Many jobseekers aren’t aware of the health insurance options they have, both while they are unemployed and when they begin a new job. Nowadays, it is particularly important to have health coverage, because federal regulations impose penalty fines on individuals who don’t have health insurance. But just the idea of choosing a health insurance plan overwhelms many jobseekers. Here are some of the basics of health insurance to be aware of:
1) Employers are not required to provide health insurance
While it has become more common for large companies to offer health insurance to employees, there is not currently a penalty fine they are required to pay if they don’t. If you are interviewing with a smaller company be aware that they are less likely than larger companies to offer health insurance, and there aren’t any legal repercussions for them not doing so.
2) Understand the “metal tiers” of Obamacare
If you are unemployed and aren’t covered by COBRA, or work for an employer that doesn’t offer health insurance, Healthcare.gov has multiple options for jobseekers and employees to choose from for health care coverage. If you aren’t likely to need much medical care, you are probably better off with one of the bronze or silver plans. This type of plan costs less monthly but will require you to pay more when you receive medical care. If you are in need of a lot of medical attention, you are probably better off with a gold or platinum plan, which will cost you more monthly but you will pay less for the medical care you receive.
3) Before you shop for health insurance, understand these five terms:
Deductible: The amount you must pay for your healthcare costs before your health insurance coverage becomes effective. So if your deductible is $2,000, you will have to pay 100% of your medical bills until that amount is reached, and then your insurance will start paying their part.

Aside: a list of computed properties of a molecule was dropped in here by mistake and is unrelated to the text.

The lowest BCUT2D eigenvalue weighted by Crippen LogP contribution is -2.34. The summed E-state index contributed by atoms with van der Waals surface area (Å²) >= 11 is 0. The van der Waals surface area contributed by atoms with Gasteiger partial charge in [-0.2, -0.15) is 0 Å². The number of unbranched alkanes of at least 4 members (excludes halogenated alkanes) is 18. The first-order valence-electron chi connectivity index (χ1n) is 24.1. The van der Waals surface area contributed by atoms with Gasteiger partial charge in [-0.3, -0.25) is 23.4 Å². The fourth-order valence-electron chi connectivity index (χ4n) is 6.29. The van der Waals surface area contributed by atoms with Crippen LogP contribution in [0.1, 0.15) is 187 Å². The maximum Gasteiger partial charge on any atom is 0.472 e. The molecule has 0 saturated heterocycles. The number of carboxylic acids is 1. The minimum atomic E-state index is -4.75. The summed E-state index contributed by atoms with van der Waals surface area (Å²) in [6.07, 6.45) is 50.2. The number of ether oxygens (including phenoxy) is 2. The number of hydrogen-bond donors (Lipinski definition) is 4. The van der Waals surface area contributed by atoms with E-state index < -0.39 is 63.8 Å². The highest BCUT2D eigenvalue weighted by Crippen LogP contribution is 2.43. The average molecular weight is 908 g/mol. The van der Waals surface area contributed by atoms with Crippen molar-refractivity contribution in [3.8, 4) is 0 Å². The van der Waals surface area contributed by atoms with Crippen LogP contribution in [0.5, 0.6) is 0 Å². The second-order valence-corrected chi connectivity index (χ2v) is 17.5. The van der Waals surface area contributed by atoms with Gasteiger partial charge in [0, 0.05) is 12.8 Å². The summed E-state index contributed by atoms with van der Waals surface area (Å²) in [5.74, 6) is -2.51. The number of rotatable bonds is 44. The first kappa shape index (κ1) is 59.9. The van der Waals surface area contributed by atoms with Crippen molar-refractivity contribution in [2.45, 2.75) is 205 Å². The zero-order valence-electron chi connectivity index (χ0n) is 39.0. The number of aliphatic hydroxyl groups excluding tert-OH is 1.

Premium: This is the amount you will pay per month for your health insurance.
Co-pay: This is the amount you will have to pay for prescriptions, doctor’s visits or other services once your deductible has been reached (so the co-pay is what is left over after your health insurance pays their amount).
Co-insurance: This is the percentage of your healthcare costs you will pay after your deductible has been reached.
Out-of-pocket maximum: This is the maximum amount of money you will pay every year for healthcare costs.
4) Be aware of the possible waiting period for insurance
When you start a job, many employers require a waiting period of at least a couple months before you can participate in the company’s health insurance plan. So in the meantime, you should find other coverage. If you are currently on COBRA and get a new job, your COBRA insurance coverage may stop, so be sure that if it does you get coverage from Healthcare.gov.
5) Get familiar with Health Savings Accounts
Many employers offer these now. A health savings account, or HSA, is a special type of savings account that allows you to deposit part of your income before it is taxed, and use it for healthcare costs. HSAs are usually paired with a high-deductible health insurance plan, to lighten the amount you will have to pay out of pocket for healthcare coverage.
6) Ask if your new employer offers a wellness programs
Many employers also offer wellness programs now to encourage employees to develop and maintain a healthy lifestyle. Some of the services offered to employees through these programs include gym memberships or fitness classes, nicotine cessation programs and weight-loss counseling. If you participate in the company’s wellness program, many employers will reduce your health insurance costs.
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